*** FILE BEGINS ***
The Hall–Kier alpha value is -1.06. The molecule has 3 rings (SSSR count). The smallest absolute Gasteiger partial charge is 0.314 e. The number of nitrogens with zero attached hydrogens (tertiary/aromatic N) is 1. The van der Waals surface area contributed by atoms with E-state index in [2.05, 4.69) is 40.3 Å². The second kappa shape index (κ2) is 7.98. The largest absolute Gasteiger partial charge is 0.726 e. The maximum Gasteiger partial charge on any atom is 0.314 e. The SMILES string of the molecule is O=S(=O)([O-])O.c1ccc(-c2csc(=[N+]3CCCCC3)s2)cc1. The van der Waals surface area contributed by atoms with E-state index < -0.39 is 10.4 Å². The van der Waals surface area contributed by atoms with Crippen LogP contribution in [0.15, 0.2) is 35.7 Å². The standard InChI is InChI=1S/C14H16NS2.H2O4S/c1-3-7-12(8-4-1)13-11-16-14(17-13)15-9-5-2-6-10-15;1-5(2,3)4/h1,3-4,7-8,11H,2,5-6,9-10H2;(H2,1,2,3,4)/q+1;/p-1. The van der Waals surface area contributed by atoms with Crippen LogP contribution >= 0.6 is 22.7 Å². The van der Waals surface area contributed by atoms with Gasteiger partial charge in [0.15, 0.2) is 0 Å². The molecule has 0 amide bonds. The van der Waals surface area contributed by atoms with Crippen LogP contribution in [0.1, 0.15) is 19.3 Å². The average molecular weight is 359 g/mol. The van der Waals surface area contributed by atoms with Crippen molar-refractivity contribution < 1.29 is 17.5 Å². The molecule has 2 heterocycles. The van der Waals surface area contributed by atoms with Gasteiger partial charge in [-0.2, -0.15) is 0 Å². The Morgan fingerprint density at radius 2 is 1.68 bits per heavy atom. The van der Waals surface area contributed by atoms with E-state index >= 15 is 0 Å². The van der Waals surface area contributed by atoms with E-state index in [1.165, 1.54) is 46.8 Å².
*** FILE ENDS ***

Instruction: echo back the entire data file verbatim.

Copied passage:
The Hall–Kier alpha value is -1.06. The molecule has 3 rings (SSSR count). The smallest absolute Gasteiger partial charge is 0.314 e. The number of nitrogens with zero attached hydrogens (tertiary/aromatic N) is 1. The van der Waals surface area contributed by atoms with E-state index in [2.05, 4.69) is 40.3 Å². The second kappa shape index (κ2) is 7.98. The largest absolute Gasteiger partial charge is 0.726 e. The maximum Gasteiger partial charge on any atom is 0.314 e. The SMILES string of the molecule is O=S(=O)([O-])O.c1ccc(-c2csc(=[N+]3CCCCC3)s2)cc1. The van der Waals surface area contributed by atoms with E-state index < -0.39 is 10.4 Å². The van der Waals surface area contributed by atoms with Crippen LogP contribution in [0.15, 0.2) is 35.7 Å². The standard InChI is InChI=1S/C14H16NS2.H2O4S/c1-3-7-12(8-4-1)13-11-16-14(17-13)15-9-5-2-6-10-15;1-5(2,3)4/h1,3-4,7-8,11H,2,5-6,9-10H2;(H2,1,2,3,4)/q+1;/p-1. The van der Waals surface area contributed by atoms with Crippen LogP contribution >= 0.6 is 22.7 Å². The van der Waals surface area contributed by atoms with Gasteiger partial charge in [0.15, 0.2) is 0 Å². The molecule has 0 amide bonds. The van der Waals surface area contributed by atoms with Crippen LogP contribution in [0.1, 0.15) is 19.3 Å². The average molecular weight is 359 g/mol. The van der Waals surface area contributed by atoms with Crippen molar-refractivity contribution < 1.29 is 17.5 Å². The molecule has 2 heterocycles. The van der Waals surface area contributed by atoms with Gasteiger partial charge in [-0.2, -0.15) is 0 Å². The Morgan fingerprint density at radius 2 is 1.68 bits per heavy atom. The van der Waals surface area contributed by atoms with E-state index >= 15 is 0 Å². The van der Waals surface area contributed by atoms with E-state index in [1.165, 1.54) is 46.8 Å².